1. Beer & Pretzels superhero role-playing
I don’t mean that this is a game about Beer & Pretzels in the same way that D&D is about Dungeons & Dragons (though that would be kinda cool. Weird, but cool). ICONS is an RPG you can pick up and be playing in under an hour, though also has a surprising amount of lasting depth when you look under the hood. This is a lite game with drop dead simple core rules that uses only the humble d6 throughout – perfect for those times you left your best dice at home. Prep-time is minimal (create villain, dream up situation, ready to play) meaning it’s an ideal pickup game when you’re a player short in your main campaign too.
I can see this being the first Superhero game many role-players of other genres (I’m looking at you, diehard D&D’ers) play, and it’s solid enough to remain as system of choice. Folks, you’ve not lived until you have said “I pick up the train and hit him with it” with a straight face. You need this.
2. The players roll all the dice
This is one element of the game I, as GM, 100% approve – the players roll all the dice. This leaves me free to concentrate on the story while the heroes’ fates are (literally) in the hands of their owners.
It’s a simple enough concept – the dice always remain at the players’ side of the table. If they attack a villain, they roll to hit. If the villain attacks the heroes, the players roll to defend. That might take a little getting used to if you’re accustomed to everyone using the same rules, but in play it really does speed things up around the table. I like.
The system has a choice of two (mathematically equal) dice mechanics. Either use 2 differently coloured d6s, one for positive, one negative. Roll them both and take one away from the other. Alternatively (and the option we picked), just roll 2d6-7. Either way you end up with a number from -5 to +5 along a bell curve. Apply that to relevant stat, power or whatever to get a result. If it’s equal or higher than the target value, the difference is how much you succeed by (0-2 is a Moderate success, etc). As dice mechanics go, it’s simple, intuitive, and darned fast in play.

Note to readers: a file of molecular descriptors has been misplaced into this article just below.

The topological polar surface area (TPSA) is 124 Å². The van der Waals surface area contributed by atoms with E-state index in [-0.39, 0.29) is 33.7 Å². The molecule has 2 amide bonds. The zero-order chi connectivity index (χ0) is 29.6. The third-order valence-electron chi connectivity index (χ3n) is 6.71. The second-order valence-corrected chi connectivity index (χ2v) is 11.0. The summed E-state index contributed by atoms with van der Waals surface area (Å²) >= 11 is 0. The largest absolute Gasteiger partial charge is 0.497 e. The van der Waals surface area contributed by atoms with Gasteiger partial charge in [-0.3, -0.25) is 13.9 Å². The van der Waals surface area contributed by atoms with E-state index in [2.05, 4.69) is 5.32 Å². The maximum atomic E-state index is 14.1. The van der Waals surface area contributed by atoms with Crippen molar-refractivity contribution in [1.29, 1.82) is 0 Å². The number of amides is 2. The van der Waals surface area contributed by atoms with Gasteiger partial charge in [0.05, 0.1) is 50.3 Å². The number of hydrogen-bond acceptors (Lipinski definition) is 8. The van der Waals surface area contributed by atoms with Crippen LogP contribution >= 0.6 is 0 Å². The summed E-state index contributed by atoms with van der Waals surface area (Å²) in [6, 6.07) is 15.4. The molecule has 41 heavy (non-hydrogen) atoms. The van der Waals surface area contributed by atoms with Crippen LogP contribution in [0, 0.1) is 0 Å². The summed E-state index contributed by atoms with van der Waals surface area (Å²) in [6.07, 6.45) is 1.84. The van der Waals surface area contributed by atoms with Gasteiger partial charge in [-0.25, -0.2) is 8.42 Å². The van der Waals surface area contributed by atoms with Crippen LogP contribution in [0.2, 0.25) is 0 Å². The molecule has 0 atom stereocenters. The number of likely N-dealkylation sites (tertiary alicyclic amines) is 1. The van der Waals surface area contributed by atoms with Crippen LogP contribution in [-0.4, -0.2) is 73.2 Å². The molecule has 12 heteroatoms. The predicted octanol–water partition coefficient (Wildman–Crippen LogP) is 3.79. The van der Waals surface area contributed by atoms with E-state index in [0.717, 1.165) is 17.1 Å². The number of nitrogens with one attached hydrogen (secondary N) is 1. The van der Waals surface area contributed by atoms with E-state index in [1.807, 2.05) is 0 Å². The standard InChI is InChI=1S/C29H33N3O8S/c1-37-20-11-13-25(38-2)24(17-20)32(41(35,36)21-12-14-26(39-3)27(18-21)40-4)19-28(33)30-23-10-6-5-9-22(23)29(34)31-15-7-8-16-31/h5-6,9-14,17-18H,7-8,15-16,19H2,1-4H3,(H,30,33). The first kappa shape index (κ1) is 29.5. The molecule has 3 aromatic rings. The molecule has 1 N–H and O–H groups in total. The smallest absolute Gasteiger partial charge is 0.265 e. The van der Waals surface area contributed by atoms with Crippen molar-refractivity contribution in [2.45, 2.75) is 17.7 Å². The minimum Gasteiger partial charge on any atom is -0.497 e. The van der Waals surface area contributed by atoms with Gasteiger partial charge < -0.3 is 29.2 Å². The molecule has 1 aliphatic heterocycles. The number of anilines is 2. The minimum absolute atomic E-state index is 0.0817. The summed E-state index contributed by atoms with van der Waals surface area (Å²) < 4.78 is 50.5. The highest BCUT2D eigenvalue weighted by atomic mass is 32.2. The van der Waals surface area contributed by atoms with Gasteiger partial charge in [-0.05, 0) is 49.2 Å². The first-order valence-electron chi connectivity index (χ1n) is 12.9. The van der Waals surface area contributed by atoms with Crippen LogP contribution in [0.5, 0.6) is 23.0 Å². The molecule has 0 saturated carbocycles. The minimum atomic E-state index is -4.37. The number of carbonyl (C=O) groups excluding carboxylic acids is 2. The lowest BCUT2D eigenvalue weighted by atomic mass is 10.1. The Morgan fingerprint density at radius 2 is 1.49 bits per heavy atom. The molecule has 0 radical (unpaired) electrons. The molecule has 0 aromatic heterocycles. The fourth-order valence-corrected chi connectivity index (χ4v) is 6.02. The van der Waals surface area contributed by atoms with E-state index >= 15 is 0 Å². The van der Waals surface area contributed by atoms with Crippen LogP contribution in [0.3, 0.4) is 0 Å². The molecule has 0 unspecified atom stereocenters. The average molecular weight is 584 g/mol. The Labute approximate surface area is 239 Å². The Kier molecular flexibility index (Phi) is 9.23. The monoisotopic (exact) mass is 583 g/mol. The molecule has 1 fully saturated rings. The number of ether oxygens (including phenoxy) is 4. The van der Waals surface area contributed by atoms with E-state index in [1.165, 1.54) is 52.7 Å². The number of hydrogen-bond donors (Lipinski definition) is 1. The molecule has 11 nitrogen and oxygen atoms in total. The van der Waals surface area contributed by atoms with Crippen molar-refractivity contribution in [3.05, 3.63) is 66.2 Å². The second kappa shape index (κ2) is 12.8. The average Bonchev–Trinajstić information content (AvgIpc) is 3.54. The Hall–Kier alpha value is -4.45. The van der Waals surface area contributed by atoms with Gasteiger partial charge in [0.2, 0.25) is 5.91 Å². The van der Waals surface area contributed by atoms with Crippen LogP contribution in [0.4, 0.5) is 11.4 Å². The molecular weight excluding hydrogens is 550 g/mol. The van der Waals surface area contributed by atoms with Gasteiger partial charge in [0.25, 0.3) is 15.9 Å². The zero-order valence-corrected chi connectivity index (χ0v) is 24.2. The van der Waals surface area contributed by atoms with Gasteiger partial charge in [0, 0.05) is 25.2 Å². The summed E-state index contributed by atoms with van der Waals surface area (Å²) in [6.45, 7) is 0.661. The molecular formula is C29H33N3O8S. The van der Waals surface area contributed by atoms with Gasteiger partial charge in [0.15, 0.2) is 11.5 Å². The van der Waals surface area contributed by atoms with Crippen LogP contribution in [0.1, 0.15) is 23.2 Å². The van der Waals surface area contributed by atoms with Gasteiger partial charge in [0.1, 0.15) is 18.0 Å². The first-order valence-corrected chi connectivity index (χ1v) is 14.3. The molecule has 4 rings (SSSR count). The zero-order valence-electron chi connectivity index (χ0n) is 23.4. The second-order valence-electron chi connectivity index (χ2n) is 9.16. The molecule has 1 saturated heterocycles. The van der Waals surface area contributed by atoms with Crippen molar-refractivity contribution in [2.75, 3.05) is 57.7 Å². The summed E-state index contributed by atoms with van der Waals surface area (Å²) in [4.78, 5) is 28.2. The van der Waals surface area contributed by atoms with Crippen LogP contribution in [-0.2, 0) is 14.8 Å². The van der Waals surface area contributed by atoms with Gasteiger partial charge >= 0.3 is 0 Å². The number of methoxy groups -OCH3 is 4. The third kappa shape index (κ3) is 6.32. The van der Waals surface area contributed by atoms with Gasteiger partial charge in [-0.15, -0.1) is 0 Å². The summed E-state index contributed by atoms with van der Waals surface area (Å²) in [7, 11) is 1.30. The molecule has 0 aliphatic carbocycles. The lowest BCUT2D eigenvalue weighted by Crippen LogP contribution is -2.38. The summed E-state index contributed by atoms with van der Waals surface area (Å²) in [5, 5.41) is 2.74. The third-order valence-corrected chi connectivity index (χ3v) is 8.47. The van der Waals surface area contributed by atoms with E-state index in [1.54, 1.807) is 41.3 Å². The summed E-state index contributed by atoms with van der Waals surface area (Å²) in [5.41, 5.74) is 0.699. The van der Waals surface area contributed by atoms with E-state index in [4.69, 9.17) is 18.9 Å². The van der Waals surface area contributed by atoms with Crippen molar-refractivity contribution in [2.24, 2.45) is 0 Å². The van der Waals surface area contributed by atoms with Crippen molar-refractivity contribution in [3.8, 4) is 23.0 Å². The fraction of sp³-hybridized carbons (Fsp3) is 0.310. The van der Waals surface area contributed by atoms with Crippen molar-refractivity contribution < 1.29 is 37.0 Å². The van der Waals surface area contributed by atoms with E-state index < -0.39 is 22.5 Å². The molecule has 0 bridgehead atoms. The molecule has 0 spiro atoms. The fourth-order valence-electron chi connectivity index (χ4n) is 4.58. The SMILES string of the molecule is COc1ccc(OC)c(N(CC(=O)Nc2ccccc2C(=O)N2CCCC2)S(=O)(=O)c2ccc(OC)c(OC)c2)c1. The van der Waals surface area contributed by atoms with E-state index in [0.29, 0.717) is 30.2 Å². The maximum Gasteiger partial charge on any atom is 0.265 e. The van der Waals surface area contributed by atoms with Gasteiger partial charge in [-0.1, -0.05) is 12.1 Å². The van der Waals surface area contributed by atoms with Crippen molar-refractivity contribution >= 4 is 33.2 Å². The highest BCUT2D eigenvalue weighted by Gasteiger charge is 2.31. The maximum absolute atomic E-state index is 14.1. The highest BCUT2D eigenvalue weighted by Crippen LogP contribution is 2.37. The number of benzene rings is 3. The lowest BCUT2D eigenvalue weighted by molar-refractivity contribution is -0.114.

3. Random Generation
I know I keep banging on about it, but Random Character Generation rocks. Whilst ICONS does have an optional points-based system as a kind of grumbling afterthought, it’s the random system which truly shines. It brings back hot summer childhood memories of rolling characters up (first in Golden Heroes, later in Marvel RPG) and trying to work out how the heck a character with Burrowing, Shrinking and Telepathy could hang together (introducing Mind Worm, the brain eating superhero!).
Like all the best random character generation engines, ICONS isn’t truly 100% random. Many powers have an optional Bonus Power which takes up one of the hero’s available powers slots but helps give a degree of consistency to the hero. For example, a hero who rolls Stretching could take Invulnerability as well to represent the elasticity of their form. My one complaint is that “Bonus Power” is a misnomer – it’s not a bonus at all as it uses up one of the rolled Power slots. Something like “Optional Power” or “Power Choice” would have been a better term, imho.
4. Determination points
These are ICONS’ answer to Hero or Action Points. They are gained when a role-playing Aspect of your character (your catchphrase, motivation, etc) comes into play, the GM triggers one of your Challenges (your arch enemy, love interest, weakness, etc), for making the GM laugh out loud, etc. In M&M, the game plays at it’s best when the Hero Points fly thick and fast across the table and ICONS is just the same.
As with Mutants & Masterminds, these points can be used in many ways – improving the degree of success on an important roll (Do you stop the train? Be Determined and you do!), pulling off Stunts, shaking off damage and even influencing the story by Retconning in details. For example, a hero could spend a Determination point for there to “just happen” to be a passing sand truck to catch his fall as he plummets to certain death.